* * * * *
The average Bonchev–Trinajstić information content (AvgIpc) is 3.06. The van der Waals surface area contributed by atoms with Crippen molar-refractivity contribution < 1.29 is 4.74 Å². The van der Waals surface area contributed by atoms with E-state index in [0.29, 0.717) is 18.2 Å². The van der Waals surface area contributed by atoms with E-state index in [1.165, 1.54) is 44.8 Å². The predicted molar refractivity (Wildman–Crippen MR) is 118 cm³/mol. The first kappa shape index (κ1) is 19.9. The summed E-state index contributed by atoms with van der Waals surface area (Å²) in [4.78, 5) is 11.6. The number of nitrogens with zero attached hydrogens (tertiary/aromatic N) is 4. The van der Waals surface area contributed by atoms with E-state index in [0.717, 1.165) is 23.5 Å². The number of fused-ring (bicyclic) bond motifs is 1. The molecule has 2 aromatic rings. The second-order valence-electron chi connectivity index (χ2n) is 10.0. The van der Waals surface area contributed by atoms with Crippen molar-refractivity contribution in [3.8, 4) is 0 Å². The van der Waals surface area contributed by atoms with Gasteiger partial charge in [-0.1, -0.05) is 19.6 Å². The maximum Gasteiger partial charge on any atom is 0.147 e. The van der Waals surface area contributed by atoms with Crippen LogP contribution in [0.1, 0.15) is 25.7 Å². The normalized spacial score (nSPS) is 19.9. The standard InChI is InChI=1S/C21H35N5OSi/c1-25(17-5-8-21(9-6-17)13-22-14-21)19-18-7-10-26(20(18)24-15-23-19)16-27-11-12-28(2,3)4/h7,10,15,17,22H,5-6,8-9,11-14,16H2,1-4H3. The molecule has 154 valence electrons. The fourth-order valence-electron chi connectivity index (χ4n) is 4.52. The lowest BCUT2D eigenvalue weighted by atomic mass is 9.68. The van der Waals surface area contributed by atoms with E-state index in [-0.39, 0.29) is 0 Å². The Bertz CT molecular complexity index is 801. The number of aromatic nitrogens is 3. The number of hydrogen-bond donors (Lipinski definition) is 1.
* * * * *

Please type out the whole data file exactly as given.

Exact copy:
The average Bonchev–Trinajstić information content (AvgIpc) is 3.06. The van der Waals surface area contributed by atoms with Crippen molar-refractivity contribution < 1.29 is 4.74 Å². The van der Waals surface area contributed by atoms with E-state index in [0.29, 0.717) is 18.2 Å². The van der Waals surface area contributed by atoms with E-state index in [1.165, 1.54) is 44.8 Å². The predicted molar refractivity (Wildman–Crippen MR) is 118 cm³/mol. The first kappa shape index (κ1) is 19.9. The summed E-state index contributed by atoms with van der Waals surface area (Å²) in [4.78, 5) is 11.6. The number of nitrogens with zero attached hydrogens (tertiary/aromatic N) is 4. The van der Waals surface area contributed by atoms with E-state index in [0.717, 1.165) is 23.5 Å². The number of fused-ring (bicyclic) bond motifs is 1. The molecule has 2 aromatic rings. The second-order valence-electron chi connectivity index (χ2n) is 10.0. The van der Waals surface area contributed by atoms with Crippen molar-refractivity contribution in [3.8, 4) is 0 Å². The van der Waals surface area contributed by atoms with Gasteiger partial charge in [-0.1, -0.05) is 19.6 Å². The maximum Gasteiger partial charge on any atom is 0.147 e. The van der Waals surface area contributed by atoms with Crippen LogP contribution in [0.1, 0.15) is 25.7 Å². The normalized spacial score (nSPS) is 19.9. The standard InChI is InChI=1S/C21H35N5OSi/c1-25(17-5-8-21(9-6-17)13-22-14-21)19-18-7-10-26(20(18)24-15-23-19)16-27-11-12-28(2,3)4/h7,10,15,17,22H,5-6,8-9,11-14,16H2,1-4H3. The molecule has 154 valence electrons. The fourth-order valence-electron chi connectivity index (χ4n) is 4.52. The lowest BCUT2D eigenvalue weighted by atomic mass is 9.68. The van der Waals surface area contributed by atoms with E-state index in [-0.39, 0.29) is 0 Å². The Bertz CT molecular complexity index is 801. The number of aromatic nitrogens is 3. The number of hydrogen-bond donors (Lipinski definition) is 1.